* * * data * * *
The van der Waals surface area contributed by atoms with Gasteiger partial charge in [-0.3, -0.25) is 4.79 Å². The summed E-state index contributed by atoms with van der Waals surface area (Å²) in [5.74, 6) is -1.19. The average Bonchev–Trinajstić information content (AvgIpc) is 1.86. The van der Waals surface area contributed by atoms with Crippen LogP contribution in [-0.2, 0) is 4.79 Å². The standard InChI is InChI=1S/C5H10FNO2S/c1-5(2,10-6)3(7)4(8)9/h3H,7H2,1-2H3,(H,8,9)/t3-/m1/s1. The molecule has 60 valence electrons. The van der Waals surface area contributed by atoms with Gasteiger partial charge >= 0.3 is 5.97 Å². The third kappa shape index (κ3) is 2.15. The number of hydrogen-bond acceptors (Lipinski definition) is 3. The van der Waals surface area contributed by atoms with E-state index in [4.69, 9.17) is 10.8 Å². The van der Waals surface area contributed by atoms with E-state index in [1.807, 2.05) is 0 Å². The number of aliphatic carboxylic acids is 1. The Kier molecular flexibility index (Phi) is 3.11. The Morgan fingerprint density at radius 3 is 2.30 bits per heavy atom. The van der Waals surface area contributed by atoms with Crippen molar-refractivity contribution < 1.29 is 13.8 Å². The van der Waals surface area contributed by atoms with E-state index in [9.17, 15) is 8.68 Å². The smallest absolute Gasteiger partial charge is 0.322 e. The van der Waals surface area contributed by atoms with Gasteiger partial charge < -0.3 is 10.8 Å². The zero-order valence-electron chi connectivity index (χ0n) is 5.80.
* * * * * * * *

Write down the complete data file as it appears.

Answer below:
The van der Waals surface area contributed by atoms with Gasteiger partial charge in [-0.3, -0.25) is 4.79 Å². The summed E-state index contributed by atoms with van der Waals surface area (Å²) in [5.74, 6) is -1.19. The average Bonchev–Trinajstić information content (AvgIpc) is 1.86. The van der Waals surface area contributed by atoms with Crippen LogP contribution in [-0.2, 0) is 4.79 Å². The standard InChI is InChI=1S/C5H10FNO2S/c1-5(2,10-6)3(7)4(8)9/h3H,7H2,1-2H3,(H,8,9)/t3-/m1/s1. The molecule has 60 valence electrons. The van der Waals surface area contributed by atoms with Gasteiger partial charge >= 0.3 is 5.97 Å². The third kappa shape index (κ3) is 2.15. The number of hydrogen-bond acceptors (Lipinski definition) is 3. The van der Waals surface area contributed by atoms with E-state index in [4.69, 9.17) is 10.8 Å². The van der Waals surface area contributed by atoms with E-state index in [1.807, 2.05) is 0 Å². The number of aliphatic carboxylic acids is 1. The Kier molecular flexibility index (Phi) is 3.11. The Morgan fingerprint density at radius 3 is 2.30 bits per heavy atom. The van der Waals surface area contributed by atoms with Crippen molar-refractivity contribution < 1.29 is 13.8 Å². The van der Waals surface area contributed by atoms with E-state index in [9.17, 15) is 8.68 Å². The smallest absolute Gasteiger partial charge is 0.322 e. The van der Waals surface area contributed by atoms with Gasteiger partial charge < -0.3 is 10.8 Å². The zero-order valence-electron chi connectivity index (χ0n) is 5.80.